Fishing report: King fishing improves, sockeyes building slowly

There are more salmon streaming into central Kenai Peninsula streams, but anglers may have to put in some time to catch their limits.

Sonar estimates from the Kenai River for sockeye salmon have fluctuated between 12,000 and nearly 25,000 fish per day over the past sevearl days. While the numbers indicate an uptick in fish in the river — 20,172 on Monday and 24,744 on Tuesday — Alaska Department of Fish and Game managers say they have yet to get any indication that there’s a significant pulse behind them out in Cook Inlet.

With that in mind, sockeye fishing on the Kenai River is likely to follow the current trend over the next several days, with pulses of fish moving through, but some periods of slow fishing as well.

“It’s fishable, but it might be one of those days where you’ve got to spend 4 to 6 hours getting your fish,” said Jason Pawluk, assistant area management biologist for Fish and Game.

The Kenai River also has seen an uptick in king salmon numbers, and anglers have had better success over the last several days.

“That’s the encouraging news so far, king fishing has improved,” Pawluk said. “We saw nice movement of kings into the river, and sport catch rates indicated that as well.”

Water conditions on the Kenai have improved, with better visibility. Restrictions on king salmon fishing limiting anglers to a single-hook, unbaited artificial lure remain in place, but Pawluk said word is getting out that there are some kings in the river.

For anglers wanting to get away from the salmon-frenzied crowds, Pawluk said now might be a perfect time to check out the Russian River, with a lull between salmon runs and fishing pressure focused on the Kenai and Kasilof rivers.

“Put on some dry flies or a flesh pattern and fish the Russian for trout,” Pawluk said.

Anglers should not that bag limits for sockeye salmon on the Russian and upper Kenai have returned to 3 fish per day, and 6 in possession.

In the saltwater, fishing for halibut continues to be good. The current leader in the Homer Jackpot Halibut Derby is a 199.8-pound fish caught by Jason Solberg of Glyndon, Minnesota. The derby runs through Sept. 15. Halibut fishing out of Seward also has been good, with Fish and Game reporting that catches have picked up with nicer weather.

Have a fishing photo to share? A tale to tell? Email tightlines@peninsulaclarion.com.

More in Life

A copy of Prince Harry’s “Spare” sits on a desk in the Peninsula Clarion office on Tuesday, Jan. 24, 2023, in Kenai, Alaska. (Ashlyn O’Hara/Peninsula Clarion)
Off the Shelf: Prince Harry gets candid about ‘gilded cage’ in new memoir

“Spare” undoubtedly succeeds in humanizing Harry

The cast of “Tarzan” rides the Triumvirate Theatre float during the Independence Day parade in downtown Kenai, Alaska on Monday, July 4, 2022. (Camille Botello/Peninsula Clarion)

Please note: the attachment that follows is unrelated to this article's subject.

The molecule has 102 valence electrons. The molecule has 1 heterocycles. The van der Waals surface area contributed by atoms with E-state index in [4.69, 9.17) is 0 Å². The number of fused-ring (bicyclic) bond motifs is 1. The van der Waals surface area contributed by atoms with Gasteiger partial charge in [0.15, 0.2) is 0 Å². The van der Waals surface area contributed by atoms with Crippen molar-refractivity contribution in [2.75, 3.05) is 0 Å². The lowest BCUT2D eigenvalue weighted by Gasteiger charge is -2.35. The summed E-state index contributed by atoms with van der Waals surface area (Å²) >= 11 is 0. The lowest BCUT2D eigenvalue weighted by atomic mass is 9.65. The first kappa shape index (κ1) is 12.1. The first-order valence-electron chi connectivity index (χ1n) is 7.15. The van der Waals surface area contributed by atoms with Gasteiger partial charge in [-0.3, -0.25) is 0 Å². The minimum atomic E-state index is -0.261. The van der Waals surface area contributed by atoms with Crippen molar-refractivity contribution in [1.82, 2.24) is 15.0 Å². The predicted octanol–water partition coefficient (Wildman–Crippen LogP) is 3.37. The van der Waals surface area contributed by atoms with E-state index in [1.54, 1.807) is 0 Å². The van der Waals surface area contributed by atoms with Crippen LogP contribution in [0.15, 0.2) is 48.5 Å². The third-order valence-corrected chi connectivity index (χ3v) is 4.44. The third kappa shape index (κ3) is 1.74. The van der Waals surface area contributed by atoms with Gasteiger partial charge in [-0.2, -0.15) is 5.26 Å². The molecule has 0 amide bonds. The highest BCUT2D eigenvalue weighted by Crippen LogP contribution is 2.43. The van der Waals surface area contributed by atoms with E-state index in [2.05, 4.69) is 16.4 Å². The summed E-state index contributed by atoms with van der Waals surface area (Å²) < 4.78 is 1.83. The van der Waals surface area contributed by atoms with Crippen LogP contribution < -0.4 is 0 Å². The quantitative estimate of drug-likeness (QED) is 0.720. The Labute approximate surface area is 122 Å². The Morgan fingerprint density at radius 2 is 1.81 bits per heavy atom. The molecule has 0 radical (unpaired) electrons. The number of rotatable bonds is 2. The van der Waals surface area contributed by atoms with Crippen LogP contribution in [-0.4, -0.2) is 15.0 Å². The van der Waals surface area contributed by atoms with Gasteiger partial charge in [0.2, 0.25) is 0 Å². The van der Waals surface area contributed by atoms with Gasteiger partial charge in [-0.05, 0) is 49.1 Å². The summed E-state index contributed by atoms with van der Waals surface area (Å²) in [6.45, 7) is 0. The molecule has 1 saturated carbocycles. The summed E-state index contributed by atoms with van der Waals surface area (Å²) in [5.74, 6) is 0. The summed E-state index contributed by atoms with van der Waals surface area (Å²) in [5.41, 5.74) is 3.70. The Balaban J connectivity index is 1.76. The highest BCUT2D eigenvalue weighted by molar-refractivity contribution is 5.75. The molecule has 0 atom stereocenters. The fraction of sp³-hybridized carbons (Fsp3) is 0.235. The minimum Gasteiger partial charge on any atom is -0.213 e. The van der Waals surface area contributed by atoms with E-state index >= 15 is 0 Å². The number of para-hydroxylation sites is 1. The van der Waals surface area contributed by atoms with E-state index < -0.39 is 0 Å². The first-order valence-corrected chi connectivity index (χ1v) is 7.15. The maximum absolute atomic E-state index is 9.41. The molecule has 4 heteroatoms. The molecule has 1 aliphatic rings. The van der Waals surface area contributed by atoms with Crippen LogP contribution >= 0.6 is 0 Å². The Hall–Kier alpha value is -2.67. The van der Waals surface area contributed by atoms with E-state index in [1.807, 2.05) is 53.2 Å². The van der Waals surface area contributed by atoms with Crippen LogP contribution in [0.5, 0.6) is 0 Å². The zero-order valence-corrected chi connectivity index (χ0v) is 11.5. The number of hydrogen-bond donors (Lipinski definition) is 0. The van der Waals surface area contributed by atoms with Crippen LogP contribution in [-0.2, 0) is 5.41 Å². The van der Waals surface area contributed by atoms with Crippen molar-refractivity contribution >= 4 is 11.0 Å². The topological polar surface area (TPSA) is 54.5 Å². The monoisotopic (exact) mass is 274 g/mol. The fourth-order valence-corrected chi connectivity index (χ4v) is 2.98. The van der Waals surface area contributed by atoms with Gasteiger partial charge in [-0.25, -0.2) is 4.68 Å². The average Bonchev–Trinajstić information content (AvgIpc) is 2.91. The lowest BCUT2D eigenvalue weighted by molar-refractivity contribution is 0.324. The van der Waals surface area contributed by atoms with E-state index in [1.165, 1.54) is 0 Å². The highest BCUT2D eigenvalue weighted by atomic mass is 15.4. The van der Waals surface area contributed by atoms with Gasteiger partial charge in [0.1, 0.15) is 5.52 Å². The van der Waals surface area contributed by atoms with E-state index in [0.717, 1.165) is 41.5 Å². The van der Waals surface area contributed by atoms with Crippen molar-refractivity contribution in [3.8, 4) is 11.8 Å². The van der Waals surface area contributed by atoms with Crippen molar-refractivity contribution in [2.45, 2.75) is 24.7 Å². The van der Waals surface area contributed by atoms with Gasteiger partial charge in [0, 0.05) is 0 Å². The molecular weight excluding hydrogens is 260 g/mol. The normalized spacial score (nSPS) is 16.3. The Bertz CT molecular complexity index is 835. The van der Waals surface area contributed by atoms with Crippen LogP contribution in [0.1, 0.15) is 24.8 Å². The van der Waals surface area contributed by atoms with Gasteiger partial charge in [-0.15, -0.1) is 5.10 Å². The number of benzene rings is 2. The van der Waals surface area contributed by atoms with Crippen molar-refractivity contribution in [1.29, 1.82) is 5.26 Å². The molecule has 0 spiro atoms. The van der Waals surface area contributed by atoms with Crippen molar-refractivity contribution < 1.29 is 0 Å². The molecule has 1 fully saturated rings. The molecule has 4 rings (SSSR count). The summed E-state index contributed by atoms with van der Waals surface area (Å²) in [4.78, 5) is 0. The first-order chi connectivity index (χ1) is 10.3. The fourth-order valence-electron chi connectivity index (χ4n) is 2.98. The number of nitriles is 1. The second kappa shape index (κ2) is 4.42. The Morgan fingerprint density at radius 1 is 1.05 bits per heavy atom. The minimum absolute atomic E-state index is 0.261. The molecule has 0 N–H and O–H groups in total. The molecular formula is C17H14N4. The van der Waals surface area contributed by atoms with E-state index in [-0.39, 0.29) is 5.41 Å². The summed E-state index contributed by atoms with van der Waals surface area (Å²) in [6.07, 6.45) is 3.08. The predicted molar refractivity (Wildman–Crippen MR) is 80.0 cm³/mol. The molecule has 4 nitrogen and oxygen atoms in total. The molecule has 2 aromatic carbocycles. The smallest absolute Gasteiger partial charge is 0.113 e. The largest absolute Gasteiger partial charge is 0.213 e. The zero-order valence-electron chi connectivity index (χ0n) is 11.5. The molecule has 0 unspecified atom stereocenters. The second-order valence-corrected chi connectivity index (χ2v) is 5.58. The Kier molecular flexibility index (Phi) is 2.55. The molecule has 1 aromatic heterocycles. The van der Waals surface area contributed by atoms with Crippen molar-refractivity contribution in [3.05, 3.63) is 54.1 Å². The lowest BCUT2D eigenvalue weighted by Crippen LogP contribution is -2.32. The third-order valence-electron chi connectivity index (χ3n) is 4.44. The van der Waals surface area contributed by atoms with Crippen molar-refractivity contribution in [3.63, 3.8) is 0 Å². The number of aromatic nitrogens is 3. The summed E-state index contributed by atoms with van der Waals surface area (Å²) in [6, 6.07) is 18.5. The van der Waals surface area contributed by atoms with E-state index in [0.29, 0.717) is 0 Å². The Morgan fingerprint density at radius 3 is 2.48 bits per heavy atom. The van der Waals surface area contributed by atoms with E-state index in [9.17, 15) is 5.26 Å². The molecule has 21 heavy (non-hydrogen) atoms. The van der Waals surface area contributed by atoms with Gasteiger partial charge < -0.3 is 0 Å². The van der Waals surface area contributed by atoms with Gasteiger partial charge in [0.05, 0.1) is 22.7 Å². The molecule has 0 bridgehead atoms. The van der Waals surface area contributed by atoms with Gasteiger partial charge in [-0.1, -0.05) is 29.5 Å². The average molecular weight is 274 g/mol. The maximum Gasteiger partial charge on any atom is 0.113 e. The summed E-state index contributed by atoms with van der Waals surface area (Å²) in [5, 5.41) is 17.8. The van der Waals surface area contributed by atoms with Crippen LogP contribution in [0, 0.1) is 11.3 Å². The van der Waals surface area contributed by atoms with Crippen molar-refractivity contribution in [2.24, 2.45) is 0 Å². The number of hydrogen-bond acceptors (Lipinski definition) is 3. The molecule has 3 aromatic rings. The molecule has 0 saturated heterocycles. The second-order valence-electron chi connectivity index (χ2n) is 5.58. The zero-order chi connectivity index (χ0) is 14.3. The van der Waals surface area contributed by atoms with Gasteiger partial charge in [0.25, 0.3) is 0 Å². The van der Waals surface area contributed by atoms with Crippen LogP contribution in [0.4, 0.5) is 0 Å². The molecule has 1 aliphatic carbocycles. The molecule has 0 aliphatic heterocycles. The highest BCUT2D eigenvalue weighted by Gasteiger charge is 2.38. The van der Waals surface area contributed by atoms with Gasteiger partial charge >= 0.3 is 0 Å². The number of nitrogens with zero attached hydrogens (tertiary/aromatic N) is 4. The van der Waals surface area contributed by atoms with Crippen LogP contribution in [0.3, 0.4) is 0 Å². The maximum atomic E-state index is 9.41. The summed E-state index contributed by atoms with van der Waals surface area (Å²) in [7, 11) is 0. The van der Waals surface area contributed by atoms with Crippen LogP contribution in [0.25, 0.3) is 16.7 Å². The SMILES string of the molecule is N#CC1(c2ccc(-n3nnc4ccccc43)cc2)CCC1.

Triumvirate swings into the year with ‘Tarzan’, Dr. Seuss and fishy parody

The next local showing of the Triumvirate Theatre is fast approaching with a Feb. 10 premiere of “Seussical”

This vegan kimchi mandu uses crumbled extra-firm tofu as the protein. (Photo by Tressa Dale / Peninsula Clarion)
Meditating on the new year with kimchi mandu

Artfully folding dumplings evokes the peace and thoughtful calm of the Year of the Rabbit

Mashed potatoes are served with chicken breast, green beans and pan sauce. (Photo by Tressa Dale/Peninsula Clarion)
Mashed potatoes for a chef

They are deceptively hard to get right

Photo 210.029.162, from the Clark Collection, courtesy of Hope and Sunrise Historical and Mining Museum 
Emma Clark feeds the Clark “pet” moose named Spook in 1981. At the urging of state wildlife officials, Carl Clark had agreed to care for this calf at their home in Hope.
Emma Clark: Becoming a Hope pioneer

For 50 years, Emma and Carl had been central to the story of Hope

A copy of “Before the Coffee Gets Cold” stands on a desk in the Peninsula Clarion office on Wednesday, Jan. 11, 2023, in Kenai, Alaska. (Ashlyn O’Hara/Peninsula Clarion)
Off the Shelf: Coffee shop time travelers leave reader cold

“Before the Coffee Gets Cold” is the debut novel of author and playwright Toshikazu Kawaguchi

Josiah Burton and Jaylee Webster rehearse "Something Rotten" on Wednesday, Nov. 9, 2022, at Soldotna High School in Soldotna, Alaska. (Jake Dye/Peninsula Clarion)
School productions bring SpongeBob SquarePants, Sherlock Holmes to the stage

Nikiski and Soldotna drama programs prepare for April productions

Ultra-fast, protein-packed miso soup is a mild and comforting broth for sick days. (Photo by Tressa Dale/Peninsula Clarion)
Soothing soup for January ills

It’s probably a novelty to have experienced my child’s infancy without a single sniffle

Adobo Chicken Floutas are topped with queso, sour cream, cilantro, onions and tomatoes. (Photo by Tressa Dale/Peninsula Clarion)
Deep-fried New Year’s indulgence

Like many people, I used to make New Year’s resolutions every year